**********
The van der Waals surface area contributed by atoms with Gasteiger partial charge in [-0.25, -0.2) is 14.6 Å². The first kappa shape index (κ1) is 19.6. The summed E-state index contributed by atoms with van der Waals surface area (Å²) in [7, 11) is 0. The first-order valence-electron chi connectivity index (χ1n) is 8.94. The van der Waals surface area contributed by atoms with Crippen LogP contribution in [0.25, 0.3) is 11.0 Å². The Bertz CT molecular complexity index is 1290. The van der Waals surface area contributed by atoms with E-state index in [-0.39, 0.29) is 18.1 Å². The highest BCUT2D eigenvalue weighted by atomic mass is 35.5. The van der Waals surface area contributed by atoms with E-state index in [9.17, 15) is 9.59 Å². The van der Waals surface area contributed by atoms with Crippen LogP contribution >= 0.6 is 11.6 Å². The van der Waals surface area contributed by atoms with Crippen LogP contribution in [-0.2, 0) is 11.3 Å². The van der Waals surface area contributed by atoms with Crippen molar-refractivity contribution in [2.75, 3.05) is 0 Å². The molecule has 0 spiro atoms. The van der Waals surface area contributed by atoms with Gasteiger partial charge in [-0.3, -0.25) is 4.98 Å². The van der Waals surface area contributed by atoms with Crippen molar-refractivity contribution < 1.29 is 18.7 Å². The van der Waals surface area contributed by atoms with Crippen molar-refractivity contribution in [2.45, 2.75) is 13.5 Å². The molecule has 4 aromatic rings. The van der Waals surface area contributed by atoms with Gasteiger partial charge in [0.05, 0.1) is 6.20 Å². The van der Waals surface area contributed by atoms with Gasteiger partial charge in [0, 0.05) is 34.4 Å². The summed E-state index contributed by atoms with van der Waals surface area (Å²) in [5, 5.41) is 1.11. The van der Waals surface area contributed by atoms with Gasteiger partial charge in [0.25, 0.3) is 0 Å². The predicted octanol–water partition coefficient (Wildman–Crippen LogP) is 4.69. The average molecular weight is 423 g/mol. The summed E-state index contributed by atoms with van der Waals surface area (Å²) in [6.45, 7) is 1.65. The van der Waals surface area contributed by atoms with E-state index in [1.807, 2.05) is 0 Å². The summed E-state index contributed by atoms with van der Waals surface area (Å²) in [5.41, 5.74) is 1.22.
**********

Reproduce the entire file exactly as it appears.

The van der Waals surface area contributed by atoms with Gasteiger partial charge in [-0.25, -0.2) is 14.6 Å². The first kappa shape index (κ1) is 19.6. The summed E-state index contributed by atoms with van der Waals surface area (Å²) in [7, 11) is 0. The first-order valence-electron chi connectivity index (χ1n) is 8.94. The van der Waals surface area contributed by atoms with Crippen LogP contribution in [0.25, 0.3) is 11.0 Å². The Bertz CT molecular complexity index is 1290. The van der Waals surface area contributed by atoms with E-state index in [-0.39, 0.29) is 18.1 Å². The highest BCUT2D eigenvalue weighted by atomic mass is 35.5. The van der Waals surface area contributed by atoms with E-state index in [9.17, 15) is 9.59 Å². The van der Waals surface area contributed by atoms with Crippen LogP contribution >= 0.6 is 11.6 Å². The van der Waals surface area contributed by atoms with Crippen LogP contribution in [-0.2, 0) is 11.3 Å². The van der Waals surface area contributed by atoms with Crippen molar-refractivity contribution in [2.75, 3.05) is 0 Å². The molecule has 0 spiro atoms. The van der Waals surface area contributed by atoms with Gasteiger partial charge in [-0.3, -0.25) is 4.98 Å². The van der Waals surface area contributed by atoms with Crippen molar-refractivity contribution < 1.29 is 18.7 Å². The van der Waals surface area contributed by atoms with Crippen molar-refractivity contribution in [2.45, 2.75) is 13.5 Å². The molecule has 4 aromatic rings. The van der Waals surface area contributed by atoms with Gasteiger partial charge in [0.05, 0.1) is 6.20 Å². The van der Waals surface area contributed by atoms with Gasteiger partial charge in [0, 0.05) is 34.4 Å². The summed E-state index contributed by atoms with van der Waals surface area (Å²) in [5, 5.41) is 1.11. The van der Waals surface area contributed by atoms with Gasteiger partial charge in [0.25, 0.3) is 0 Å². The predicted octanol–water partition coefficient (Wildman–Crippen LogP) is 4.69. The average molecular weight is 423 g/mol. The summed E-state index contributed by atoms with van der Waals surface area (Å²) in [6.45, 7) is 1.65. The van der Waals surface area contributed by atoms with E-state index in [1.807, 2.05) is 0 Å². The summed E-state index contributed by atoms with van der Waals surface area (Å²) in [5.41, 5.74) is 1.22.